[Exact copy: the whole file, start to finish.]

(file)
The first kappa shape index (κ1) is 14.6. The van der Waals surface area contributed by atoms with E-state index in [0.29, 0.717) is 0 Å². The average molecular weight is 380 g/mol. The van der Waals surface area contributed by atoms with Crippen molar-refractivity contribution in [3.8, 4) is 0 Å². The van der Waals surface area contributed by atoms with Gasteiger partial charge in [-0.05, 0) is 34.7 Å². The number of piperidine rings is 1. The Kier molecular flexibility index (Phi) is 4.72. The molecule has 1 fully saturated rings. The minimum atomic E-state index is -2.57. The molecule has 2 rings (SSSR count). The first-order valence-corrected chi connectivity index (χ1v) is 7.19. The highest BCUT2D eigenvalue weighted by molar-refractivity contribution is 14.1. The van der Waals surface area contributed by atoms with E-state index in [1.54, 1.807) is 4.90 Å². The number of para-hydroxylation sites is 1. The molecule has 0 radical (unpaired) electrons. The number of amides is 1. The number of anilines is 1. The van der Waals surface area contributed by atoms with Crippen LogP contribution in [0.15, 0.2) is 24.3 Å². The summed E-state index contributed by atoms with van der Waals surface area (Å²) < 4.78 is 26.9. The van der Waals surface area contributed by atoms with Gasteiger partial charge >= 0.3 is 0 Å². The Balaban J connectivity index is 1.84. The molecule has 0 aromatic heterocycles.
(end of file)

The first kappa shape index (κ1) is 14.6. The van der Waals surface area contributed by atoms with E-state index in [0.29, 0.717) is 0 Å². The average molecular weight is 380 g/mol. The van der Waals surface area contributed by atoms with Crippen molar-refractivity contribution in [3.8, 4) is 0 Å². The van der Waals surface area contributed by atoms with Gasteiger partial charge in [-0.05, 0) is 34.7 Å². The number of piperidine rings is 1. The Kier molecular flexibility index (Phi) is 4.72. The molecule has 1 fully saturated rings. The minimum atomic E-state index is -2.57. The molecule has 2 rings (SSSR count). The first-order valence-corrected chi connectivity index (χ1v) is 7.19. The highest BCUT2D eigenvalue weighted by molar-refractivity contribution is 14.1. The van der Waals surface area contributed by atoms with E-state index in [1.54, 1.807) is 4.90 Å². The number of para-hydroxylation sites is 1. The molecule has 0 radical (unpaired) electrons. The number of amides is 1. The number of anilines is 1. The van der Waals surface area contributed by atoms with Crippen LogP contribution in [0.15, 0.2) is 24.3 Å². The summed E-state index contributed by atoms with van der Waals surface area (Å²) < 4.78 is 26.9. The van der Waals surface area contributed by atoms with Gasteiger partial charge >= 0.3 is 0 Å². The Balaban J connectivity index is 1.84. The molecule has 0 aromatic heterocycles.